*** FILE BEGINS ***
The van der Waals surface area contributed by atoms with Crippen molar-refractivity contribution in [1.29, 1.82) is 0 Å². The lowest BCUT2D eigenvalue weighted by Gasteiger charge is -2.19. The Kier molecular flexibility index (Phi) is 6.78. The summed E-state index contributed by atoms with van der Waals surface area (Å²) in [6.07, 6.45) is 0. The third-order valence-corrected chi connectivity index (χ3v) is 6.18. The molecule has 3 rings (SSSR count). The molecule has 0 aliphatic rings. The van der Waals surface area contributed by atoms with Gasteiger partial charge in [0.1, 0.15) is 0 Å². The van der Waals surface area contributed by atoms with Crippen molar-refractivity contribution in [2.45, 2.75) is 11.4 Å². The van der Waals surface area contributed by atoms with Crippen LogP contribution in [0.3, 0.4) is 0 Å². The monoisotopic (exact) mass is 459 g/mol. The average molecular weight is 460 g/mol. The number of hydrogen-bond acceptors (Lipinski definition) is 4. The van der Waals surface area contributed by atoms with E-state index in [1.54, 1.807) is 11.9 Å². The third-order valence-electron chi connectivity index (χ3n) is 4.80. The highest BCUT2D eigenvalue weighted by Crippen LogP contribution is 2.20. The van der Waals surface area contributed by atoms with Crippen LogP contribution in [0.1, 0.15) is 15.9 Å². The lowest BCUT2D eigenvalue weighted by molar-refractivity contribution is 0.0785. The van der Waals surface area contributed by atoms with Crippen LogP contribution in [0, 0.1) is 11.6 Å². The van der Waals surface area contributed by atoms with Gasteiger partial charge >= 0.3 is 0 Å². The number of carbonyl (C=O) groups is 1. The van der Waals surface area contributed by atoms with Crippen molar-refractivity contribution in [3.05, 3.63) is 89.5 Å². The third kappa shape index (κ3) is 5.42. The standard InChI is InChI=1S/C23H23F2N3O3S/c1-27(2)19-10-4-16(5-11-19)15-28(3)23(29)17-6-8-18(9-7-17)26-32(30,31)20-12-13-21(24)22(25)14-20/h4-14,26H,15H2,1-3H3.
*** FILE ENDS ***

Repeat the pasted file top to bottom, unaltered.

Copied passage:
The van der Waals surface area contributed by atoms with Crippen molar-refractivity contribution in [1.29, 1.82) is 0 Å². The lowest BCUT2D eigenvalue weighted by Gasteiger charge is -2.19. The Kier molecular flexibility index (Phi) is 6.78. The summed E-state index contributed by atoms with van der Waals surface area (Å²) in [6.07, 6.45) is 0. The third-order valence-corrected chi connectivity index (χ3v) is 6.18. The molecule has 3 rings (SSSR count). The molecule has 0 aliphatic rings. The van der Waals surface area contributed by atoms with Gasteiger partial charge in [0.1, 0.15) is 0 Å². The van der Waals surface area contributed by atoms with Crippen molar-refractivity contribution in [2.45, 2.75) is 11.4 Å². The van der Waals surface area contributed by atoms with Crippen LogP contribution in [0.3, 0.4) is 0 Å². The monoisotopic (exact) mass is 459 g/mol. The average molecular weight is 460 g/mol. The number of hydrogen-bond acceptors (Lipinski definition) is 4. The van der Waals surface area contributed by atoms with E-state index in [1.54, 1.807) is 11.9 Å². The third-order valence-electron chi connectivity index (χ3n) is 4.80. The highest BCUT2D eigenvalue weighted by Crippen LogP contribution is 2.20. The van der Waals surface area contributed by atoms with Crippen LogP contribution in [0.1, 0.15) is 15.9 Å². The lowest BCUT2D eigenvalue weighted by molar-refractivity contribution is 0.0785. The van der Waals surface area contributed by atoms with Crippen LogP contribution in [0, 0.1) is 11.6 Å². The van der Waals surface area contributed by atoms with Gasteiger partial charge >= 0.3 is 0 Å². The number of carbonyl (C=O) groups is 1. The van der Waals surface area contributed by atoms with Crippen molar-refractivity contribution in [3.05, 3.63) is 89.5 Å². The third kappa shape index (κ3) is 5.42. The standard InChI is InChI=1S/C23H23F2N3O3S/c1-27(2)19-10-4-16(5-11-19)15-28(3)23(29)17-6-8-18(9-7-17)26-32(30,31)20-12-13-21(24)22(25)14-20/h4-14,26H,15H2,1-3H3.